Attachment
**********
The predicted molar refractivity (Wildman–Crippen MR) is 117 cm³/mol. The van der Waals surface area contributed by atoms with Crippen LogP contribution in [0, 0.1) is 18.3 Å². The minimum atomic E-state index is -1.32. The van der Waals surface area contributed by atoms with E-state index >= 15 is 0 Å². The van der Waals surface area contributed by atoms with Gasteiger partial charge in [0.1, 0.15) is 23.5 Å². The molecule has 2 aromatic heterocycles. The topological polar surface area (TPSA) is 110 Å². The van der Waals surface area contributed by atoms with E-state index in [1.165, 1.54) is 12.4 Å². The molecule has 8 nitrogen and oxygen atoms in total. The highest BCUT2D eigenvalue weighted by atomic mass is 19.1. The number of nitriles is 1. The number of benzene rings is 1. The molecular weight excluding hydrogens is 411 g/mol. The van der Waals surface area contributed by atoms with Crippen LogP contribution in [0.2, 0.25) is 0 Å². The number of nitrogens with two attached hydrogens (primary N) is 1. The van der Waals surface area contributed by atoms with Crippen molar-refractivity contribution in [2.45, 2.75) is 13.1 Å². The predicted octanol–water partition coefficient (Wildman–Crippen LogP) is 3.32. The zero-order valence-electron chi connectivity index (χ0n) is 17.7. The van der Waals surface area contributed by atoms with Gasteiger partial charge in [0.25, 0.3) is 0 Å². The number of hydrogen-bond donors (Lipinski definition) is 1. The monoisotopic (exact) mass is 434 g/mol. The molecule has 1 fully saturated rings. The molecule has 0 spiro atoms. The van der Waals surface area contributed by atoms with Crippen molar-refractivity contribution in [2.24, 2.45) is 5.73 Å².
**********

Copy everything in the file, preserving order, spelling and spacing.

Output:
The predicted molar refractivity (Wildman–Crippen MR) is 117 cm³/mol. The van der Waals surface area contributed by atoms with Crippen LogP contribution in [0, 0.1) is 18.3 Å². The minimum atomic E-state index is -1.32. The van der Waals surface area contributed by atoms with E-state index >= 15 is 0 Å². The van der Waals surface area contributed by atoms with Gasteiger partial charge in [0.1, 0.15) is 23.5 Å². The molecule has 2 aromatic heterocycles. The topological polar surface area (TPSA) is 110 Å². The van der Waals surface area contributed by atoms with E-state index in [1.165, 1.54) is 12.4 Å². The molecule has 8 nitrogen and oxygen atoms in total. The highest BCUT2D eigenvalue weighted by atomic mass is 19.1. The number of nitriles is 1. The number of benzene rings is 1. The molecular weight excluding hydrogens is 411 g/mol. The van der Waals surface area contributed by atoms with Crippen LogP contribution in [0.2, 0.25) is 0 Å². The number of nitrogens with two attached hydrogens (primary N) is 1. The van der Waals surface area contributed by atoms with Crippen molar-refractivity contribution in [2.45, 2.75) is 13.1 Å². The predicted octanol–water partition coefficient (Wildman–Crippen LogP) is 3.32. The zero-order valence-electron chi connectivity index (χ0n) is 17.7. The van der Waals surface area contributed by atoms with Gasteiger partial charge in [0.25, 0.3) is 0 Å². The number of hydrogen-bond donors (Lipinski definition) is 1. The monoisotopic (exact) mass is 434 g/mol. The molecule has 1 fully saturated rings. The molecule has 0 spiro atoms. The van der Waals surface area contributed by atoms with Crippen molar-refractivity contribution in [2.24, 2.45) is 5.73 Å².